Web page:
I'm drawing perhaps too straight a line here. Leyode features a number of female vocals, both cut up, sampled and left untouched, like the mellifluous Sunday afternoon jam of "Irene" (which, along with "Isabelle," reminds me of that other electronic-infused album from this year to make interesting and accessible use of its female vocals, A Sunny Day in Glasgow's Scribble Mural Comic Journal), but is it fair to pay so much attention to the femininity of Fascinating Tininess? One develops the kind of complex usually shared by journalists with an approaching Sleater-Kinney interview circled on their calendar, interviewers who know asking about their sex in connection to their music is tantamount to condescendingly patting them on the head by way of congratulations for making music despite their being women.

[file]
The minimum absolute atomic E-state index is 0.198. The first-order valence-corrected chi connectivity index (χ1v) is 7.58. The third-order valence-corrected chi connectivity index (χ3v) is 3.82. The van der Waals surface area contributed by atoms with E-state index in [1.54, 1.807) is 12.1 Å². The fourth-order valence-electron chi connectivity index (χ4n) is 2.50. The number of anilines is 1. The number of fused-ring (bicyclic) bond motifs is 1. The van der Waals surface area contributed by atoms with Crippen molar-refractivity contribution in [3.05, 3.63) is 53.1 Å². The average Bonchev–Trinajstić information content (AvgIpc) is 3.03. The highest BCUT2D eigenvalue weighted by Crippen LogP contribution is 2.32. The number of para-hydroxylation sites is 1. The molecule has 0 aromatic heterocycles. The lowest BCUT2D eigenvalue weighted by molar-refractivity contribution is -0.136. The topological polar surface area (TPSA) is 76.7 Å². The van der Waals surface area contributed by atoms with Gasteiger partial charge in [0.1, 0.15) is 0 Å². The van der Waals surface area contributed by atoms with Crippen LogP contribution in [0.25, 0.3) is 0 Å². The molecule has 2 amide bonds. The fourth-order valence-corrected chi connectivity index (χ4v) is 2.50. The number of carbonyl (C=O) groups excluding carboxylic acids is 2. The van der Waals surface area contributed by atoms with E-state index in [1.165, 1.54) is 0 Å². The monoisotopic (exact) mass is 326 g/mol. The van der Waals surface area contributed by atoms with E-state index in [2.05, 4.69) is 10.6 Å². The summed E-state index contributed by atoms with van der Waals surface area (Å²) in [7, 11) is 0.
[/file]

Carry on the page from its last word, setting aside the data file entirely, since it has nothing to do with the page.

Except look at those track titles, and the album's front cover. It's as if to say both sides of the discussion about to take place will be one in the same. "Soft or Gentle," the only of the album's tracks not to be named for a woman, doesn't depart too heavily from the album's formula of faint chop, obfuscating production, beat heavy groove and, yes, female vocals, and so one infers that making superficial observations about how feminine the album seems is acknowledging the superficial nature of Leyode's imposition -- there's nothing about the track listing that will elucidate the music other than that a woman sings for Leyode. Women might be represented here, but not their complexity or autonomy. It's problematic to say that Leyode have made a glitch-hop record about or for women, because to do so assumes that the women it's about or for are all the same. Then again, it's a glitch-hop record: what the hell do I expect? And in that question is the genre's risk of being relegated to guppy status in electronic music's pond.